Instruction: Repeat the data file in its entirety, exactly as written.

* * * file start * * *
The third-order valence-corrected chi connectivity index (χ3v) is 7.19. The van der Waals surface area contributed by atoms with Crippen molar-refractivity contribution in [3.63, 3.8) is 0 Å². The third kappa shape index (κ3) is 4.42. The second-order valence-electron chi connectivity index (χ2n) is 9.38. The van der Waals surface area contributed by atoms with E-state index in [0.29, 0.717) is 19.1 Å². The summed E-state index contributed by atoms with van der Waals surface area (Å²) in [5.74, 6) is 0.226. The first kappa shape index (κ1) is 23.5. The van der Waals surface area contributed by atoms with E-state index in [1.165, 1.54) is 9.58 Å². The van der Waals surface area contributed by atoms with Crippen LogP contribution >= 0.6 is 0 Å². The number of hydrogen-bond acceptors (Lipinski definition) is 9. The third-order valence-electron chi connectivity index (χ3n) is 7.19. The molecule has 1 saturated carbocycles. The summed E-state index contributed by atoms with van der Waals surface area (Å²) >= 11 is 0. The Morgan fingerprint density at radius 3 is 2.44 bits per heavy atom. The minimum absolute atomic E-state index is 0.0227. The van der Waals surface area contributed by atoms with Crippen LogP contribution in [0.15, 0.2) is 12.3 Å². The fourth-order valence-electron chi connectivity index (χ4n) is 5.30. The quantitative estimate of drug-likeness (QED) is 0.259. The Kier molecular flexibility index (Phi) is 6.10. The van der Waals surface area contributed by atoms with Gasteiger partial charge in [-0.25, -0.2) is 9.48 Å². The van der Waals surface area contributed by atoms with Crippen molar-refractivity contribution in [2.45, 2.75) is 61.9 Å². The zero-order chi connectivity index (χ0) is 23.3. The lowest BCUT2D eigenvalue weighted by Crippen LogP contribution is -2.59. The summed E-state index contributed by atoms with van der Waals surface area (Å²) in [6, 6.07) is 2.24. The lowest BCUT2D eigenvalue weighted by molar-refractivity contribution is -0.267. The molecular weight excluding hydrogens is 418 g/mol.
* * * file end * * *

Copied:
The third-order valence-corrected chi connectivity index (χ3v) is 7.19. The van der Waals surface area contributed by atoms with Crippen molar-refractivity contribution in [3.63, 3.8) is 0 Å². The third kappa shape index (κ3) is 4.42. The second-order valence-electron chi connectivity index (χ2n) is 9.38. The van der Waals surface area contributed by atoms with E-state index in [0.29, 0.717) is 19.1 Å². The summed E-state index contributed by atoms with van der Waals surface area (Å²) in [5.74, 6) is 0.226. The first kappa shape index (κ1) is 23.5. The van der Waals surface area contributed by atoms with E-state index in [1.165, 1.54) is 9.58 Å². The van der Waals surface area contributed by atoms with Crippen LogP contribution >= 0.6 is 0 Å². The number of hydrogen-bond acceptors (Lipinski definition) is 9. The third-order valence-electron chi connectivity index (χ3n) is 7.19. The molecule has 1 saturated carbocycles. The summed E-state index contributed by atoms with van der Waals surface area (Å²) >= 11 is 0. The Morgan fingerprint density at radius 3 is 2.44 bits per heavy atom. The minimum absolute atomic E-state index is 0.0227. The van der Waals surface area contributed by atoms with Crippen LogP contribution in [0.15, 0.2) is 12.3 Å². The fourth-order valence-electron chi connectivity index (χ4n) is 5.30. The quantitative estimate of drug-likeness (QED) is 0.259. The Kier molecular flexibility index (Phi) is 6.10. The van der Waals surface area contributed by atoms with Gasteiger partial charge in [-0.25, -0.2) is 9.48 Å². The van der Waals surface area contributed by atoms with Crippen molar-refractivity contribution in [2.45, 2.75) is 61.9 Å². The zero-order chi connectivity index (χ0) is 23.3. The lowest BCUT2D eigenvalue weighted by Crippen LogP contribution is -2.59. The summed E-state index contributed by atoms with van der Waals surface area (Å²) in [6, 6.07) is 2.24. The lowest BCUT2D eigenvalue weighted by molar-refractivity contribution is -0.267. The molecular weight excluding hydrogens is 418 g/mol.